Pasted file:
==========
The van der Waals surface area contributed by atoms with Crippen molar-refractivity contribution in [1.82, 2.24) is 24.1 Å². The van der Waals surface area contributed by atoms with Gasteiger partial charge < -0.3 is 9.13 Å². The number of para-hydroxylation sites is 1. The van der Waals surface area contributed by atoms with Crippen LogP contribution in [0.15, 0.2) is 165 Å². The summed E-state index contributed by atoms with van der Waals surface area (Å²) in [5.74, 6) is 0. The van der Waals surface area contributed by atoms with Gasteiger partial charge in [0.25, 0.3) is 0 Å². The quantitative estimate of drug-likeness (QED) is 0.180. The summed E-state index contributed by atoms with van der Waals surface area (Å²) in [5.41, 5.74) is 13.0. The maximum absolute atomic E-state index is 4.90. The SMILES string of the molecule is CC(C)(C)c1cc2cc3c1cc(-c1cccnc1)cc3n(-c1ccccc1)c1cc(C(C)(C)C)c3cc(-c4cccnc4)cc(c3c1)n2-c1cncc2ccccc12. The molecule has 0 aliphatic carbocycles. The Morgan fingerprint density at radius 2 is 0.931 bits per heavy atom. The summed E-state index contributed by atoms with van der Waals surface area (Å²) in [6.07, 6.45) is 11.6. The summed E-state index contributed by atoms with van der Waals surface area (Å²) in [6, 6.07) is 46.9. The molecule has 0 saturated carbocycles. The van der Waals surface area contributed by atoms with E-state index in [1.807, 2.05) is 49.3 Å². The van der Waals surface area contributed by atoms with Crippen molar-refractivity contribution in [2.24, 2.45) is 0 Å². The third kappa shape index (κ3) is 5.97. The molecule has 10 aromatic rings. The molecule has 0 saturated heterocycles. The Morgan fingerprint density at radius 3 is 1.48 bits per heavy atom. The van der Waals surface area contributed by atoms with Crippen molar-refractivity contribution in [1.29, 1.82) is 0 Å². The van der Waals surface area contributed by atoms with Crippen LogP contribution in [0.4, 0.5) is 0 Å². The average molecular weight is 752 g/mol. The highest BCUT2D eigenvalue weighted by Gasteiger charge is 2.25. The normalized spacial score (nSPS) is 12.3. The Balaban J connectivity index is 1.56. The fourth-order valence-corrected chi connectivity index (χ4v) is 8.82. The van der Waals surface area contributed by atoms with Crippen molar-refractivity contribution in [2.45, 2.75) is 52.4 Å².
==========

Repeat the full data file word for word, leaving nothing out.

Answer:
The van der Waals surface area contributed by atoms with Crippen molar-refractivity contribution in [1.82, 2.24) is 24.1 Å². The van der Waals surface area contributed by atoms with Gasteiger partial charge < -0.3 is 9.13 Å². The number of para-hydroxylation sites is 1. The van der Waals surface area contributed by atoms with Crippen LogP contribution in [0.15, 0.2) is 165 Å². The summed E-state index contributed by atoms with van der Waals surface area (Å²) in [5.74, 6) is 0. The van der Waals surface area contributed by atoms with Gasteiger partial charge in [0.25, 0.3) is 0 Å². The quantitative estimate of drug-likeness (QED) is 0.180. The summed E-state index contributed by atoms with van der Waals surface area (Å²) in [5.41, 5.74) is 13.0. The maximum absolute atomic E-state index is 4.90. The SMILES string of the molecule is CC(C)(C)c1cc2cc3c1cc(-c1cccnc1)cc3n(-c1ccccc1)c1cc(C(C)(C)C)c3cc(-c4cccnc4)cc(c3c1)n2-c1cncc2ccccc12. The molecule has 0 aliphatic carbocycles. The Morgan fingerprint density at radius 2 is 0.931 bits per heavy atom. The summed E-state index contributed by atoms with van der Waals surface area (Å²) in [6.07, 6.45) is 11.6. The summed E-state index contributed by atoms with van der Waals surface area (Å²) in [6, 6.07) is 46.9. The molecule has 0 saturated carbocycles. The van der Waals surface area contributed by atoms with E-state index in [1.807, 2.05) is 49.3 Å². The van der Waals surface area contributed by atoms with Crippen molar-refractivity contribution in [2.24, 2.45) is 0 Å². The third kappa shape index (κ3) is 5.97. The molecule has 10 aromatic rings. The molecule has 0 saturated heterocycles. The Morgan fingerprint density at radius 3 is 1.48 bits per heavy atom. The van der Waals surface area contributed by atoms with Crippen molar-refractivity contribution in [1.29, 1.82) is 0 Å². The van der Waals surface area contributed by atoms with Crippen LogP contribution in [0.4, 0.5) is 0 Å². The average molecular weight is 752 g/mol. The highest BCUT2D eigenvalue weighted by Gasteiger charge is 2.25. The normalized spacial score (nSPS) is 12.3. The Balaban J connectivity index is 1.56. The fourth-order valence-corrected chi connectivity index (χ4v) is 8.82. The van der Waals surface area contributed by atoms with Crippen molar-refractivity contribution in [2.45, 2.75) is 52.4 Å².